Since childhood, you’ve been told that being envious is a bad thing.
So, it’s hard to admit to feeling envy.
And then there’s Teddy Roosevelt’s assertion that comparison is the thief of joy.
So, you really don’t want to admit to how much time you spend looking over the fence.
Social media hasn’t made it any easier to stay away from making comparisons and feeling envious either.
A never-ending highlight reel of the flashiest stuff the internet has to offer.
To stop this cycle, you need to become aware of your biases.
Constantly making comparisons is harmful and will detract from your happiness.
Research suggests that it’s the way you make your comparisons that gives you a biased account of your own skills and experience.
What this means is that you tend to compare yourself to the fittest person you know or the best cook you’ve ever met when evaluating your own progress and skills.
Unsurprisingly, this means you always fall short by comparison.
But who you compare yourself to is important – and it’s something you can control.
When you compare yourself to someone who is more on a level with you, the harmful effects of comparison decrease drastically.
When you feel like the best thing to do is sweep envy under the rug, resist the urge and pick up your journal instead.
It’ll help you work through it.
Putting down your thoughts and feelings around envy and comparison allows you to take a step back and look at what’s beneath that initial impulse.
From friends who’re getting married and having babies to friends seeing the kind of success you want for yourself, the world is full of things to be envious of.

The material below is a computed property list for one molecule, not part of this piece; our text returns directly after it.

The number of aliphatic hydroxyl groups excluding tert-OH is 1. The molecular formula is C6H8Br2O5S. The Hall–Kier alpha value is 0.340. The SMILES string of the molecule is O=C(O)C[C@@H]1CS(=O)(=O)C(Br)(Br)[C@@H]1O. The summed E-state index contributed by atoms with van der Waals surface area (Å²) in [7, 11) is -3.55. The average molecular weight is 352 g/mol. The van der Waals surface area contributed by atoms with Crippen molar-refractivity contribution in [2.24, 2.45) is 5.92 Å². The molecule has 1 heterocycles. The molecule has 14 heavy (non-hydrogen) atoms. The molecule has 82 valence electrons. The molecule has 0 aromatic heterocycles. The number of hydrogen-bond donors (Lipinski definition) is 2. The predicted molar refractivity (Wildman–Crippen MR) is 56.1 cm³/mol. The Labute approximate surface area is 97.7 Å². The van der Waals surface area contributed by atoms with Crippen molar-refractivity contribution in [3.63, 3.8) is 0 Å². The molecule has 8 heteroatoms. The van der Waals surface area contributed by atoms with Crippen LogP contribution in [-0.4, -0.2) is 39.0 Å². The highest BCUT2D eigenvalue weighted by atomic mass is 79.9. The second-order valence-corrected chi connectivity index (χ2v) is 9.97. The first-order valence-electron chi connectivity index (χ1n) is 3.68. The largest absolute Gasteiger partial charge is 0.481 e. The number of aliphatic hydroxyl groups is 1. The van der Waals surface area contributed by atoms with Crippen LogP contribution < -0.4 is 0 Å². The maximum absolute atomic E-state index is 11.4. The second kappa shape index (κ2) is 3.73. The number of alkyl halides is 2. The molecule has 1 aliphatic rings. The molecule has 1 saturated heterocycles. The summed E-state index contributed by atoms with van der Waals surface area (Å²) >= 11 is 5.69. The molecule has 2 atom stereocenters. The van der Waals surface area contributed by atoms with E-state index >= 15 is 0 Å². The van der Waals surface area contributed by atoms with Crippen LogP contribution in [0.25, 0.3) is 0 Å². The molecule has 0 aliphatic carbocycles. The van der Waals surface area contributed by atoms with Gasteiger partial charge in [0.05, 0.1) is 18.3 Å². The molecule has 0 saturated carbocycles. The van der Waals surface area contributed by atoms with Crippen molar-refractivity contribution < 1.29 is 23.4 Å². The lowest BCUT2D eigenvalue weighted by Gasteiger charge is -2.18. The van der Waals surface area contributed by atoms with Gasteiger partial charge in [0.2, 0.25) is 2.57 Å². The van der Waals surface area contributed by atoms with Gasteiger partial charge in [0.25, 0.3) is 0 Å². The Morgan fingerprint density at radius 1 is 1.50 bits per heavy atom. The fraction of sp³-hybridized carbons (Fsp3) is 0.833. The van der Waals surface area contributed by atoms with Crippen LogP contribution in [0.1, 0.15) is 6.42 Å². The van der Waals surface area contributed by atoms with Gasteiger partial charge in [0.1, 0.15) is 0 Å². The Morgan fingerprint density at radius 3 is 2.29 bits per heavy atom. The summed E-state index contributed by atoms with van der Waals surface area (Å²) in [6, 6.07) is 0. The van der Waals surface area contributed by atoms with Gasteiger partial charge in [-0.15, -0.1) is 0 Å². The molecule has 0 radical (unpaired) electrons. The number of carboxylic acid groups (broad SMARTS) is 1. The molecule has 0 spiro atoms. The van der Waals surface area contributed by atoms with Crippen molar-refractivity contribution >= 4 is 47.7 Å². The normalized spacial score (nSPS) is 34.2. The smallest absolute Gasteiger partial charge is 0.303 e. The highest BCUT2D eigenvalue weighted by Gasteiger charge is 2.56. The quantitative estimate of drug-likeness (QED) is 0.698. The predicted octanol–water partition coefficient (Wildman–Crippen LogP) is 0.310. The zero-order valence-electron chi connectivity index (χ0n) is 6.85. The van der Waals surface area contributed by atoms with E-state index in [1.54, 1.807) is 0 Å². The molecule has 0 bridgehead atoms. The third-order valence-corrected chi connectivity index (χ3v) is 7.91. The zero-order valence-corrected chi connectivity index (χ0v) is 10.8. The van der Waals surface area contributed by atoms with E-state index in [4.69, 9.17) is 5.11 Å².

And everyone always seems to talk about all the things they have – which incidentally are all the things you wish you had but don’t.
Rather than denying it, release it.
Letting your envy bubble underneath the surface will just make you a bitter person.
Instead, release feelings of envy, inadequacy, and unworthiness in your journal. Because, at its root, envy isn’t about them.
It’s about you.
Use journaling to unlock it, heal it, and release it. The worst that will happen is that you’ll see that you’ve been neglecting your own side of the fence and decide to do something about it.
Who do you feel envious of and why?
Look at what’s triggering your feelings of envy. What is it trying to show you?
Write how this envy makes you feel, where in your body the feeling is manifesting itself and what you can learn from it.
Think about action you can take to heal your envy, anger, or resentment in order to move beyond it.
Dump it all out on paper. And when you need to, rinse and repeat.